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weed feed and seed reynolds ga

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Weed feed and seed reynolds ga

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The protein content of Guinea grass pasture was found insufficient for meeting the nutritional requirement of lambs in South Africa (Relling et al., 2001) and in the Fiji (Aregheore et al., 2004). It was suggested to supplement Guinea grass with a concentrate or with a legume (Aschfalk et al., 2002; Brown et al., 1995). In sheep fed on a Guinea grass hay-based diet, urea treatment or supplementation with poultry manure helped to improve feed conversion ratio and growth performance (Yousuf et al., 2007; Brown et al., 1995). Exogenous fibrolytic enzyme had no effect on rumen digestibility of Guinea grass hay (Avellaneda et al., 2009). Iodinated casein was found to increase rumen potential degradability of Guinea grass (Silva et al., 2007).

In South Africa, it is suspected to cause photodermatitis in sheep (“dikoor”, literally “thick ear”), perhaps in conjunction with the smut fungus Ustilago (Botha et al., 2002). The plant is also said to cause fatal colic if eaten too wet or in excess, particularly in Equidae (Duke, 1983; Cerqueira et al., 2009).

Feeding goats with Guinea grass gives better results when it is supplemented with a legume (Ajayi et al., 2008; Bamikole, 2003; Viengsavanh Phimphachanhvongsod et al., 2002) or a crop residue-based concentrate (Aregheore, 2003). Supplementation increased feed intake and nutrient utilization (Viengsavanh Phimphachanhvongsod et al., 2002; Bamikole et al., 2001).

Guinea grass is well eaten by all classes of grazing livestock, with particularly high intakes of young leafy plants (Cook et al., 2005).

Growing cattle

Panicum maximum Jacq., Panicum maximum var. coloratum C. T. White, Panicum maximum var. hirsutissimum (Steud.) Oliv., Panicum maximum var. pubiglume K. Schum., Panicum maximum var. trichoglume Robyns, Panicum hirsutissimum Steud. (USDA, 2009)

Guinea grass is a fast growing, bulky grass that helps prevention of soil erosion since it provides rapid ground cover (Roose, 1994). While it spreads slowly when it is well managed, Guinea grass can spread very fast and become a weed in ungrazed areas where soil disturbance has occurred. It is a major weed in sugarcane fields since it grows well in shaded conditions (Ecoport, 2009).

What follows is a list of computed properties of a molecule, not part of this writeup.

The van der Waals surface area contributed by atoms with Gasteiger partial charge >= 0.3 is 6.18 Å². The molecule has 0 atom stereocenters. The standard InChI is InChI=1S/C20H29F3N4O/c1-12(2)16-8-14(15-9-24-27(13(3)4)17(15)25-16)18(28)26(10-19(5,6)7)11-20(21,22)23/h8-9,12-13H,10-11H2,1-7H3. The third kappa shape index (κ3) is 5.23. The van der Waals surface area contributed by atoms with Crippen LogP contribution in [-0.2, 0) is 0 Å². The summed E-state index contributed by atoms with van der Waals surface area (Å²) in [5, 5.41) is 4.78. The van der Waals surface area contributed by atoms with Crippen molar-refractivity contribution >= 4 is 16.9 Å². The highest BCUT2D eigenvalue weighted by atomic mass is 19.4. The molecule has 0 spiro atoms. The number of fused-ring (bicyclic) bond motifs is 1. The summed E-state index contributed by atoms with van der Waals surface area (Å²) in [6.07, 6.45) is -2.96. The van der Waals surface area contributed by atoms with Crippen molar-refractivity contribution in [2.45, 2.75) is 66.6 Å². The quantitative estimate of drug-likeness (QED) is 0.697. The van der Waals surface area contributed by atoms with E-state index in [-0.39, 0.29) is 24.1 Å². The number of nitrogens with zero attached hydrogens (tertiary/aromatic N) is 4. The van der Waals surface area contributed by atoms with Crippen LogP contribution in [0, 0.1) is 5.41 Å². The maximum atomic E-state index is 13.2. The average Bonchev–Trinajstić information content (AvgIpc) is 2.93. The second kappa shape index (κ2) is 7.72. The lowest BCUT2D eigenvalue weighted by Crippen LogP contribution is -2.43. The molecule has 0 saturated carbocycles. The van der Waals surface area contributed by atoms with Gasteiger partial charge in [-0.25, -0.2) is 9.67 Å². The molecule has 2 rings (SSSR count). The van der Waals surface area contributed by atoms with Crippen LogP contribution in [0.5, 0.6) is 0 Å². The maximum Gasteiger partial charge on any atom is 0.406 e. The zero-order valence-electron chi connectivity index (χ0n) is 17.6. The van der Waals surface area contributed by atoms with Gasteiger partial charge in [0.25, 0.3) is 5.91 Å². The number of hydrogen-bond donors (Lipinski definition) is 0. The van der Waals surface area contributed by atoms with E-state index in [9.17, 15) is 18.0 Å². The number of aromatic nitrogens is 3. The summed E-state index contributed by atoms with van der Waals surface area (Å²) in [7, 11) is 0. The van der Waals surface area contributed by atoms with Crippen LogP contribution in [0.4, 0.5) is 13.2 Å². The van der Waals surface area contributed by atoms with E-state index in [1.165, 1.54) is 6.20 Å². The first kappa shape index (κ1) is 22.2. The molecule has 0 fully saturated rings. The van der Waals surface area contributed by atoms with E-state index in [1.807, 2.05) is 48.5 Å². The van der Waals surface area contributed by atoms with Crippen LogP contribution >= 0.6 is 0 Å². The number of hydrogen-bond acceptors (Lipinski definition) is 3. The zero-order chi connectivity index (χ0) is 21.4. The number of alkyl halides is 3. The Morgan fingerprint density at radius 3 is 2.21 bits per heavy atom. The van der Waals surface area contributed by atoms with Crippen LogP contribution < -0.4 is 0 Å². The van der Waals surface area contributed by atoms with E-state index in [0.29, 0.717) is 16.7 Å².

It grows best under an annual rainfall above 1000 mm with no more than a 4 to 5 month dry period. Average annual day-temperature should range from 19.1°C to 22.9°C. Small types are more tolerant of cooler temperatures than tall types. It prefers well-drained, moist and fertile soils (Cook et al., 2005). It is tolerant of light frost and low soil pH if drainage is good (FAO, 2009) and also of high Al3 + saturation (Ecoport, 2009). It is well adapted to sloping, cleared land in rainforest areas (FAO, 2009). Drought tolerance depends on the cultivar, but should not generally exceed 4 or 5 months. Guinea grass can be sown with companion legumes such as Centrosema pubescens, Leucaena leucocephala, Pueraria phaseoloides or Macroptilium atropurpureum (Cook et al., 2005).


Panic, green panic, slender guinea grass, castilla

Guinea grass used to be known as Panicum maximum Jacq. In 2003, the subgeneric name Megathyrsus was raised to generic rank and the plant was renamed Megathyrsus maximus (Jacq.) B. K. Simon & S. W. L. Jacobs (Simon et al., 2003). However, the name Panicum maximum is still found in literature posterior to 2003.